Add to this that I've been spending quite a lot of time in London with two Boxers - Bella and Charlie. Real characters and a breed that I can't step on accidentally while cooking or cleaning. They snore, sleep and mooch around in such a loveable way that I've decided when I have the time and space for a dog it will be a Boxer for sure.

If it's a dog's life, I'm in.

Bedouin Bread, Good Olive Oil and Za'atar.

Bedouin bread, olive oil and za'atar

After a day at Lagoona Beach in Dahab, a friend and I were invited for tea at a Bedouin home. I've known the family for a couple of years now, and they're fantastic. Always so hospitable, generous and welcoming.

As soon as we arrived we were offered tea, then perspired gently by the fire in the 40 degree heat chatting about what we'd all been up to in our broken Arabic and English. Somehow we always manage to communicate despite the language barrier.

After that the woman started to make Bedouin bread, a simple mix of wholemeal flour, water and salt cooked in two ways. One variety is very thin and flat (like a large wrap or tortilla), cooked over a special black heated dome, and the other is a thicker version, almost like a pizza base, cooked in the ground in the ashes of the fire. 

While my friend Annemarie did most of the breadmaking duties as she wanted to learn the techniques involved, the kids proudly showed me around their garden. It was bursting with lemon, guava and fig trees, herbs, and plants. Freshly washed colourful blankets were drying in the boughs of the trees, and the washing line had fish (they also often catch octopus) drying in the sun ready for the next meal.

Once the bread was ready, we all sat in a circle and ate it with organic South Sinai olive oil and za'atar (supplied from Palestine by another friend, Mary). Za'atar is a wonderful mix of toasted sesame seeds, dried thyme, sumac and sea salt and it's very popular in the Middle East although oddly not widely available here in Egypt. The bread was broken into chunks, and we dipped each piece into the oil first and then the za'atar.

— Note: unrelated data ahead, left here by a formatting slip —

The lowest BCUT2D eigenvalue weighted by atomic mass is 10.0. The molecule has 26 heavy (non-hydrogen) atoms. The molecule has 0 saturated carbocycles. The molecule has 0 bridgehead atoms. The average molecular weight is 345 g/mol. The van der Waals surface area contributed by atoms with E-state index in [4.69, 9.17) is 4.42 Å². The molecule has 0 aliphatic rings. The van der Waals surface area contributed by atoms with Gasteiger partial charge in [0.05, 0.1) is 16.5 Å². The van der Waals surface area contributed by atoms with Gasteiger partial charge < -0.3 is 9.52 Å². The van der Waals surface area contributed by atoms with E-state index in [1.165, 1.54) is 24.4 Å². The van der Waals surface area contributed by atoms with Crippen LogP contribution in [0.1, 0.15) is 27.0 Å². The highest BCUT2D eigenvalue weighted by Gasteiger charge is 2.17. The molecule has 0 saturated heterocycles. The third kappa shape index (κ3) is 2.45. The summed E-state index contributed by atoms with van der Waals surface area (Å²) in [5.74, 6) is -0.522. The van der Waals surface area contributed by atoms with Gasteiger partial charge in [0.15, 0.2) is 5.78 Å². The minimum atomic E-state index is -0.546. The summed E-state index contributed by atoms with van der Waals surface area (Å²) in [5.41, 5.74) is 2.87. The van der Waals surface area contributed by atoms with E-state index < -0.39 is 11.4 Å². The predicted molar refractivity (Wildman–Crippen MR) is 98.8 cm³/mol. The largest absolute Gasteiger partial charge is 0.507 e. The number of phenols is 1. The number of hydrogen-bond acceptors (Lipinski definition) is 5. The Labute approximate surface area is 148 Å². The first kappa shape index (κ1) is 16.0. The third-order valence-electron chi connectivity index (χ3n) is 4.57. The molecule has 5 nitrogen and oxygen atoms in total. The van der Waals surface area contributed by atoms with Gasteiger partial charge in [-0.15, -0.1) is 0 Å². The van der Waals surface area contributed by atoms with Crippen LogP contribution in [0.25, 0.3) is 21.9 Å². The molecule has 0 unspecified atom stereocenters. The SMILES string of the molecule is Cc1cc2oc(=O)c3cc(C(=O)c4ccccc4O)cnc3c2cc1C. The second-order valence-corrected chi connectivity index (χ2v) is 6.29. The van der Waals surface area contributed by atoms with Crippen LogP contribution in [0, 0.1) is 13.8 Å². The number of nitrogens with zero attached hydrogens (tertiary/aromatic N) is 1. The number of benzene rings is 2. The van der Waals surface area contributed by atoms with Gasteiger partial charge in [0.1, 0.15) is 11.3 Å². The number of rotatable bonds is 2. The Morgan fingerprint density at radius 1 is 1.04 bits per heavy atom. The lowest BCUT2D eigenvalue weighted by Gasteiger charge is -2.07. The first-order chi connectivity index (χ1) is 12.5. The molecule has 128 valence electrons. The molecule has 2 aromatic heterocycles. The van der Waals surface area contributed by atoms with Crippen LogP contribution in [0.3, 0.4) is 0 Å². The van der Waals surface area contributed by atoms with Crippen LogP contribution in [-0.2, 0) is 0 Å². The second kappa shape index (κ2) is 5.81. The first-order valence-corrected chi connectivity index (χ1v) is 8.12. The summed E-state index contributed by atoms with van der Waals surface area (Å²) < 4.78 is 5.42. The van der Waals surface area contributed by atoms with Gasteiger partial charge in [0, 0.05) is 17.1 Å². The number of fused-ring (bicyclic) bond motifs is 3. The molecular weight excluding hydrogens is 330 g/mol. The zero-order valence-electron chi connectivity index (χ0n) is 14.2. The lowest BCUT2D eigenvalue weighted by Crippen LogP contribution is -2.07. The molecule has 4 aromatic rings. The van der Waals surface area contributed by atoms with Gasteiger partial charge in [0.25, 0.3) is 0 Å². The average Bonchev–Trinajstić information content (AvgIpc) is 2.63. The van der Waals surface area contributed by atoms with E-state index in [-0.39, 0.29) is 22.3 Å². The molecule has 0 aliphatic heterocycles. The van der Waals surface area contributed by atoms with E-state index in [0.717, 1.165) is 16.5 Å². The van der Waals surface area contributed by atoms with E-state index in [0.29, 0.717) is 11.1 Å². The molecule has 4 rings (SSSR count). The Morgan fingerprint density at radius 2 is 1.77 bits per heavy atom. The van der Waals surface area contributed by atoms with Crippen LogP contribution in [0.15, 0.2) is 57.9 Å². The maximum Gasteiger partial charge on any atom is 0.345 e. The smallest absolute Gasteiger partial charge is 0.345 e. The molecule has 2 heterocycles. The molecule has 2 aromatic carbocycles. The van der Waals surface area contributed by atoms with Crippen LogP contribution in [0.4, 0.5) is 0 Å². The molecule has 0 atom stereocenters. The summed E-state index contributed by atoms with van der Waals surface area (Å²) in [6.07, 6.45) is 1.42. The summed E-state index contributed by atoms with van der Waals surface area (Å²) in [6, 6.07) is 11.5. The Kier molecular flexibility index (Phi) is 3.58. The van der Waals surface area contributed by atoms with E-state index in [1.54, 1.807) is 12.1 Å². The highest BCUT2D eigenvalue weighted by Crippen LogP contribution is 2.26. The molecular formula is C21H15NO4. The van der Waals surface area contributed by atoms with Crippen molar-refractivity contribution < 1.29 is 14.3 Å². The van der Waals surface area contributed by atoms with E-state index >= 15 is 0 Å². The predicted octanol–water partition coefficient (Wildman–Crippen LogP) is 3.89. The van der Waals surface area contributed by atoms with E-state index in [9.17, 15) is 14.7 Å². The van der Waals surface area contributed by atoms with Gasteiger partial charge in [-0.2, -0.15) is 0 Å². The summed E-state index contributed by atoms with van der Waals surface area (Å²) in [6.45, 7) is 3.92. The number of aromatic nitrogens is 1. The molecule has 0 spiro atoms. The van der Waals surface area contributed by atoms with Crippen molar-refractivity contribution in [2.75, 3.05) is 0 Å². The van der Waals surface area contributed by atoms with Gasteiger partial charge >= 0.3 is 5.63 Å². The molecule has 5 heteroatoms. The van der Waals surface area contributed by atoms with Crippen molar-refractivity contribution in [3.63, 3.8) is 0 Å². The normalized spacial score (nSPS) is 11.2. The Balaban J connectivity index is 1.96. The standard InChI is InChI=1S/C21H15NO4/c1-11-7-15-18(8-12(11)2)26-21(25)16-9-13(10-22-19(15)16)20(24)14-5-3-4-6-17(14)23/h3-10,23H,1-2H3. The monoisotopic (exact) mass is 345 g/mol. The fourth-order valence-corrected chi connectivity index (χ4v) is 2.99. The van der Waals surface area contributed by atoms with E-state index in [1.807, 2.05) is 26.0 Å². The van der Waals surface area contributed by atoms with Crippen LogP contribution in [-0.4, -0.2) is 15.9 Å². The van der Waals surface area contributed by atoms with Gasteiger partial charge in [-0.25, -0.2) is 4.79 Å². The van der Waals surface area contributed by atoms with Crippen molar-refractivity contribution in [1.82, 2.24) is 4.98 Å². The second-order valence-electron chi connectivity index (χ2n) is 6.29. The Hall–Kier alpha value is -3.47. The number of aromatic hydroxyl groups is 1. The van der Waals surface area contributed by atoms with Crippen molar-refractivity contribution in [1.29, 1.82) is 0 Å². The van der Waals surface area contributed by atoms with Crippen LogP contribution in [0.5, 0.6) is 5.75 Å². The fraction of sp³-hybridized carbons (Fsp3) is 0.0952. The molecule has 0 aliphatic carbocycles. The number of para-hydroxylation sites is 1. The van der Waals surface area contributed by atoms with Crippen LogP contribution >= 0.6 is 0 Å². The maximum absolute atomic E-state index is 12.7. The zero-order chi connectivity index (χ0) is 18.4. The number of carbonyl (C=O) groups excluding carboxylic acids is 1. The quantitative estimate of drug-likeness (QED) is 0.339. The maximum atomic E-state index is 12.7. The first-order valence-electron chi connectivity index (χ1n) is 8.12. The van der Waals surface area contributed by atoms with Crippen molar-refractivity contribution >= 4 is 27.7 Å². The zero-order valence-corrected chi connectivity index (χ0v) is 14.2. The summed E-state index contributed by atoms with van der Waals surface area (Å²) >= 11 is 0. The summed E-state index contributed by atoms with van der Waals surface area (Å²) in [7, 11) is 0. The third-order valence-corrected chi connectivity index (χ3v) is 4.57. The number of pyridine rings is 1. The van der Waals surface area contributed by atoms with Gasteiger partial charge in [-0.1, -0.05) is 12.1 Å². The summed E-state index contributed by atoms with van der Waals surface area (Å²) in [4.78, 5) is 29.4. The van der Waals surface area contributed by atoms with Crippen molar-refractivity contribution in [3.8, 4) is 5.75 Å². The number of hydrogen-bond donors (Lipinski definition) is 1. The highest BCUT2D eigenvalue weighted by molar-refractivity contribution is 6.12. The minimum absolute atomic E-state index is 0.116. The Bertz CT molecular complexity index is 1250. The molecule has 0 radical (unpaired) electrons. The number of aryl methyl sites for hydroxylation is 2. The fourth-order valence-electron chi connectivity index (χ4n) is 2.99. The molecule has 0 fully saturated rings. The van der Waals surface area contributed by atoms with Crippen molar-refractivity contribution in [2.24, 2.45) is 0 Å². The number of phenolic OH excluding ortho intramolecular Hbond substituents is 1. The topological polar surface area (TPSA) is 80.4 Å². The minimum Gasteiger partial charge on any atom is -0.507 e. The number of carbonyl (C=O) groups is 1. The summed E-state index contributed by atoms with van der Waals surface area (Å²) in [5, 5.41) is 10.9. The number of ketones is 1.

If you're looking for inspiration for your next dinner party or barbecue, you should really try this delicious combination out. There are ways and means of making the bread using a more western style kitchen or garden as it's quick and easy. The key is to be creative with the equipment you have.

I'll write a separate post with a Bedouin bread recipe, but for now I'll leave you to salivate a little... ;-)



Crouching Tiger, Hidden Bedouin

Ramadan and Ayesh wait outside the fish shop

The other day my friends Ramadan, Ayesh, Saif, Kirsteen and Annemarie decided to go on safari to Nabq, a nature reserve about an hour from here.

Part of the trip would include food, cooked fresh on the beach, so Ramadan pre-ordered the fish.

In true Dahab style, when we turned at up at the fishmonger's he'd gone AWOL. So we waited. And waited. The occasional neighbour would pass by and speak in hurried, dramatic tones about where the man might have disappeared off to, but generally there was an atmosphere of a resigned calm that's common here. No rush, shwaya shwaya (slow, easy). Inshallah (God willing) he'd be back soon and we could go on our merry way.

In the Western world this inconvenience would have been received with a whole lot of impatience. Doesn't the fishmonger know we're busy people? Does he think we have all the time in the world to hang around by the padlocked door while he pops out for a Pret A Manger smoked salmon sandwich or decides to Turtle Wax his car? There'd soon be a long queue outside the shop, with much tapping of feet, furious texting to convey that timings have been delayed and envious stares at the person lucky enough to be at the front of the line.

Not in Dahab. Ramadan and Ayesh sat outside on the porch, lit up a cigarette, and chatted to another Bedouin who was also waiting for his fish order. He'd even brought his bag of fresh bread ready for lunch.

I say "sat", but really it's more of a crouch, or a perch perhaps. Sitting on their heels, knees bent, so only their feet are touching the ground. It's the way many Bedouin like to position themselves when they're stopping temporarily and know they'll be moving again soon. It's also viewed as being the best position when eating, as the stomach is slightly constricted, which means less food will be consumed. A lesson perhaps I should learn from!

I've been told that the Bedouin first learn to sit like this when they're young kids. It's the position they assume when they first use a hole-in-the-floor toilet or find a quiet area behind a mountain.